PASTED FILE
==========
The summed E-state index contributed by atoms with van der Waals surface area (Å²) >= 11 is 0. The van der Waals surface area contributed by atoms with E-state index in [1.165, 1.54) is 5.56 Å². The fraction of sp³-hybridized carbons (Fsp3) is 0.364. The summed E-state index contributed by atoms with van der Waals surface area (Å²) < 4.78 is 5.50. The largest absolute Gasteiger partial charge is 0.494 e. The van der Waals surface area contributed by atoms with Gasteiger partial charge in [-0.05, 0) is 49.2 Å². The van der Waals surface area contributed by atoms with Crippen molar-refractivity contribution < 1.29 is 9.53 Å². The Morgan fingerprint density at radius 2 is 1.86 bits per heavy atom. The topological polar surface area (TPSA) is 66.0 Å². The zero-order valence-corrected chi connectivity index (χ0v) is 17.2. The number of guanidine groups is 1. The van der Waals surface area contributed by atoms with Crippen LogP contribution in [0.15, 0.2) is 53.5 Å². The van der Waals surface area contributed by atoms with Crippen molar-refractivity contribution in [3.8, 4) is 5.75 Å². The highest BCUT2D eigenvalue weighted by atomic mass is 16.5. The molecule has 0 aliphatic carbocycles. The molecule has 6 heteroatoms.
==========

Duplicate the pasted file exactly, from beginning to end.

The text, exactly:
The summed E-state index contributed by atoms with van der Waals surface area (Å²) >= 11 is 0. The van der Waals surface area contributed by atoms with E-state index in [1.165, 1.54) is 5.56 Å². The fraction of sp³-hybridized carbons (Fsp3) is 0.364. The summed E-state index contributed by atoms with van der Waals surface area (Å²) < 4.78 is 5.50. The largest absolute Gasteiger partial charge is 0.494 e. The van der Waals surface area contributed by atoms with Gasteiger partial charge in [-0.05, 0) is 49.2 Å². The van der Waals surface area contributed by atoms with Crippen molar-refractivity contribution < 1.29 is 9.53 Å². The Morgan fingerprint density at radius 2 is 1.86 bits per heavy atom. The topological polar surface area (TPSA) is 66.0 Å². The zero-order valence-corrected chi connectivity index (χ0v) is 17.2. The number of guanidine groups is 1. The van der Waals surface area contributed by atoms with Crippen LogP contribution in [0.15, 0.2) is 53.5 Å². The van der Waals surface area contributed by atoms with Crippen molar-refractivity contribution in [3.8, 4) is 5.75 Å². The highest BCUT2D eigenvalue weighted by atomic mass is 16.5. The molecule has 0 aliphatic carbocycles. The molecule has 6 heteroatoms.